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Liberal political blogger Matt Yglesias tweeted this:

What’s the best thing to read on the plan for how to disarm Hamas and other armed factions in the context of creating a secular binational state?

This refers to a proposal popular among some leftwingers to have a one-state solution, where a single secular binational state encompasses all the land in Israel, Gaza, and the West Bank. See e.g. Yavne: A Jewish Case for Equality in Israel-Palestine and Teshuvah: A Jewish Case for Palestinian Refugee Return by former liberal Zionist Peter Beinart. This is in contrast to more common proposals for a two-state solution, where the state of Israel remains largely unchanged whereas a state of Palestine encompasses Gaza and the West Bank.

Now Matt Yglesias may have meant his question sarcastically, as a dig against one-staters for not having thought out their policy proposals. But regardless, have any one-staters written about what the plan would be to disarm Hamas and other armed factions in the context of creating a secular binational state?

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    What proposal are you referring to?
    – Joe W
    Oct 30, 2023 at 15:17
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    @JoeW I don’t mean like a specific proposal document, I just mean that there is a segment of left-wingers who support a secular binational one-state solution. Peter Beinart, who used to be a long-standing liberal Zionist, is a prominent example: jewishcurrents.org/… jewishcurrents.org/… Oct 30, 2023 at 15:20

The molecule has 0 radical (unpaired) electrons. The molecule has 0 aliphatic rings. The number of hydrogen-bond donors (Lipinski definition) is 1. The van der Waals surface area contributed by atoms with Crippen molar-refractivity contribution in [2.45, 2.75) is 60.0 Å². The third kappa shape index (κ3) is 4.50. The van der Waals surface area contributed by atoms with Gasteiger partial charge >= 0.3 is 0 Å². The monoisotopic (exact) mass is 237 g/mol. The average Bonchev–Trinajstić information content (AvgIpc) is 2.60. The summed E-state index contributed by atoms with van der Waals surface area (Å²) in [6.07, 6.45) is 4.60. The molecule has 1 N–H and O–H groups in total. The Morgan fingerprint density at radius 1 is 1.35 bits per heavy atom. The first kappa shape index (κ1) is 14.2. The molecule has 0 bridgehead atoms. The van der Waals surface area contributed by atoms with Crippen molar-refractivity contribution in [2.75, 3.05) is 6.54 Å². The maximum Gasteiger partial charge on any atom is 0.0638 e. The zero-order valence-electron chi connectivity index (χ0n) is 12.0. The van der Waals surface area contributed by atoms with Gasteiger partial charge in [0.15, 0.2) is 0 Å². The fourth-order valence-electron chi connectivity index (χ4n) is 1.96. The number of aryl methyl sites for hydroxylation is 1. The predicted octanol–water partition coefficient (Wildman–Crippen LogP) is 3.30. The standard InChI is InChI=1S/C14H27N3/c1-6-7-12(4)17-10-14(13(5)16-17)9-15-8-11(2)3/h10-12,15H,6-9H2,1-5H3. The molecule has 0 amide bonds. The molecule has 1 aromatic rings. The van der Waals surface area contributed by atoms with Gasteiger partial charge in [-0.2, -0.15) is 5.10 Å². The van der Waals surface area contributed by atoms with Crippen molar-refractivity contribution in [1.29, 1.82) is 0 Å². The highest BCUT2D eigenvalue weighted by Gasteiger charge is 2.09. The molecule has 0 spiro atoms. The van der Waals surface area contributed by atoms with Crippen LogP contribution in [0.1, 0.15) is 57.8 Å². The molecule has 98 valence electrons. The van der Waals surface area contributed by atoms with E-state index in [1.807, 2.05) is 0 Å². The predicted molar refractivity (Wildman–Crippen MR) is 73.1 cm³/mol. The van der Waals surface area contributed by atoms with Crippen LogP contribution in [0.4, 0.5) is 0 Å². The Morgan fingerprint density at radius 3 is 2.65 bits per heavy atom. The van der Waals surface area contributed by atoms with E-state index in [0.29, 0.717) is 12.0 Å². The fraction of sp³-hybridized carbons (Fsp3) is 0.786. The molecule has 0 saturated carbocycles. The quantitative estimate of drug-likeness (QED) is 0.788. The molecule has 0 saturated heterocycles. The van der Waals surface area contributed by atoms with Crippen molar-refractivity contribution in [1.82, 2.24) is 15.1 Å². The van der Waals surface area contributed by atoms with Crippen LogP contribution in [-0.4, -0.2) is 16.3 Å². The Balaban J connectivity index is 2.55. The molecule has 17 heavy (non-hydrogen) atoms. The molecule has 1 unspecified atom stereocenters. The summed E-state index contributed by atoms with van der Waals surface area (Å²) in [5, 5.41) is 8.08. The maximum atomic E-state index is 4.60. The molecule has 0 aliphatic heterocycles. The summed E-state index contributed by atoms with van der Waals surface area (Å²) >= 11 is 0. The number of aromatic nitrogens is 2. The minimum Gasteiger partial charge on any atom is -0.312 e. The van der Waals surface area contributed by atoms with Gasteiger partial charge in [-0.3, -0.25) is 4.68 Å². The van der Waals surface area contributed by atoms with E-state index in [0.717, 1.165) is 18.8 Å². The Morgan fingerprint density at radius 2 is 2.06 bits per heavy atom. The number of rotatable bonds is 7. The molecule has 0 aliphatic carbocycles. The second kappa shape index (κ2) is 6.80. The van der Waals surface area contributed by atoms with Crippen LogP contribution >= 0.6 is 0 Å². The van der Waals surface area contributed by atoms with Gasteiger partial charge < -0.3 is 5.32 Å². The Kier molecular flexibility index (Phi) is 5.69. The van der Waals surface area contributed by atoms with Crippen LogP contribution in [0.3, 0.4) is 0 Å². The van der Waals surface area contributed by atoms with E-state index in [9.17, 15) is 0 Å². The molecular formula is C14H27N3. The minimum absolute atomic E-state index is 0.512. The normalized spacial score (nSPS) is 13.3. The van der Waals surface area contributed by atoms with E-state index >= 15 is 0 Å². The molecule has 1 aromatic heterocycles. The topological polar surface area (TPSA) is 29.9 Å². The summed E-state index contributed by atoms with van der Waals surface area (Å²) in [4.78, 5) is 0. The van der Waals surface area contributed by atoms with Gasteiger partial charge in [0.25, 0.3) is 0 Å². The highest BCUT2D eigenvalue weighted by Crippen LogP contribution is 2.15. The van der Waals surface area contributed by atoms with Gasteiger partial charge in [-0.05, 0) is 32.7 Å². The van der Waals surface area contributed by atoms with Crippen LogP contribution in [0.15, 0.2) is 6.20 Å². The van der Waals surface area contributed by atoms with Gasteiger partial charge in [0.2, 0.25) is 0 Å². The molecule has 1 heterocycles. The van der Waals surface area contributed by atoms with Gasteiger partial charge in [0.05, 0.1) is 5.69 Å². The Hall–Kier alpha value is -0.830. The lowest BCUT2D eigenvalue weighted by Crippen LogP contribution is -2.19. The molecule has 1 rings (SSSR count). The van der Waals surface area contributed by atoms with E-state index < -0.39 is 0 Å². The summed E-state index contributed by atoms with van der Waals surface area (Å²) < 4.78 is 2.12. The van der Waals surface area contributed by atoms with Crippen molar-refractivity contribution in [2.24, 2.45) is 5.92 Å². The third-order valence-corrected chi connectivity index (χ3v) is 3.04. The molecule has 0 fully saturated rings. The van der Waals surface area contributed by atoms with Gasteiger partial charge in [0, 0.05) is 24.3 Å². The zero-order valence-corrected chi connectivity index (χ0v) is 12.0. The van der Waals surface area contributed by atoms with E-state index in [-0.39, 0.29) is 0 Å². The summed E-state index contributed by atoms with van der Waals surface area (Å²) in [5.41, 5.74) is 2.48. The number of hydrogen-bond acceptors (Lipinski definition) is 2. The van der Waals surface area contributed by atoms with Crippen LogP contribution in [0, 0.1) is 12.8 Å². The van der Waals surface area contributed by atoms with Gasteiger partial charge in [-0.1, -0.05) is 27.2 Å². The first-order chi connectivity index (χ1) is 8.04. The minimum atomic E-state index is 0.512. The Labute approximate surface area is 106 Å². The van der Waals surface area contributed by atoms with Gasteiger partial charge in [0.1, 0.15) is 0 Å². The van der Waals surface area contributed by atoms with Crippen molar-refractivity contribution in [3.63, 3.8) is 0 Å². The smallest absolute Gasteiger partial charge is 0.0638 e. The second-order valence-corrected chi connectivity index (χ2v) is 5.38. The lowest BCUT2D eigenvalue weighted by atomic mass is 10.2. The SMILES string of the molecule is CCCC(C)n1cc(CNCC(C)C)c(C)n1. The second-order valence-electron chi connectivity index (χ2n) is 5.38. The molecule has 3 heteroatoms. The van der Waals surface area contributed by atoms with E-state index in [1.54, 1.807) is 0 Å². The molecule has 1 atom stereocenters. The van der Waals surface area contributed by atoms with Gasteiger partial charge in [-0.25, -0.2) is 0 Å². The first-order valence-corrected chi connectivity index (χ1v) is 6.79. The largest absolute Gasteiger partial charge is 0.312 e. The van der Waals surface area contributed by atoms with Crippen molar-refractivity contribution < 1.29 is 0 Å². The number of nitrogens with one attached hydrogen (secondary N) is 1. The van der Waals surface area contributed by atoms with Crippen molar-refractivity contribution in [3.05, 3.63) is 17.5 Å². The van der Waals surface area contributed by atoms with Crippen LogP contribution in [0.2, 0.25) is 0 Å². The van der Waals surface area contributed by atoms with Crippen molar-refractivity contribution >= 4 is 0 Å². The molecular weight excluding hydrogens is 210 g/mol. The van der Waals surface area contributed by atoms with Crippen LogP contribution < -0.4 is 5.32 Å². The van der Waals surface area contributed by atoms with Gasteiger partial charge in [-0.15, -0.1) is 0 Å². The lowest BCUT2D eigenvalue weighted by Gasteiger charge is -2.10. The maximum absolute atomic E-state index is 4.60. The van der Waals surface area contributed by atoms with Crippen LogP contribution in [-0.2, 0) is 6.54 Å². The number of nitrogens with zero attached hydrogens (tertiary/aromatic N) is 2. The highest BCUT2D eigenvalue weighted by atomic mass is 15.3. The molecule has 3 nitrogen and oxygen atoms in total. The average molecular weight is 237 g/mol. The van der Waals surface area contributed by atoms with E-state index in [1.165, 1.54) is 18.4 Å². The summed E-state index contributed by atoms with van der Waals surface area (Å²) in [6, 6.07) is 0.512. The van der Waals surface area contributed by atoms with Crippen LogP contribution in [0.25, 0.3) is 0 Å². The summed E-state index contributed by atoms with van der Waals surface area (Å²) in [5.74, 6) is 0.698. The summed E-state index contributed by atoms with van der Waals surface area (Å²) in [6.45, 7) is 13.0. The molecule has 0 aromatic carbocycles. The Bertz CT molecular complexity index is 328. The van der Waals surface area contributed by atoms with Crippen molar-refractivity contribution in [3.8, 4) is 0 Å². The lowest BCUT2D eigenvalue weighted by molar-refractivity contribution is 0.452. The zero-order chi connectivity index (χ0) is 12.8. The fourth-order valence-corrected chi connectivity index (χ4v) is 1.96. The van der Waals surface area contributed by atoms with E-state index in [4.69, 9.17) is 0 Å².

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    "This refers to a proposal popular among some leftwingers to have a one-state solution," you state that the quote refers to a proposal that is popular among some on the left and are now stating that it doesn't? I am more confused about what you are asking.
    – Joe W
    Oct 30, 2023 at 15:22
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    And that is what I am asking about, a simple statement doesn't provide any details about what the proposal is or what you think it is meaning people will have a hard time providing an answer to your question. Providing links in a comment isn't helpful as comments can be deleted at any time.
    – Joe W
    Oct 30, 2023 at 15:28
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    I do not understand the question. Usually either disarming Hamas or allowing him as an armed entity within the one state would be part of the negotiation that would lead to that hypothetical one-state. So it would depend on what advantages/securities Hamas would get from that negotiation that would be acceptable to the other parties. In other words, details to be resolved as part of the process.
    – SJuan76
    Oct 31, 2023 at 0:01

1 Answer 1

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I think this is based on a cart before the horse fallacy.

There is no way there would be a one state solution with Hamas in its current form:

  • Hamas would have had to be largely defanged first, leaving dealing with it as an internal affair a la IRA-vs-UK or ETA-vs-Spain.

or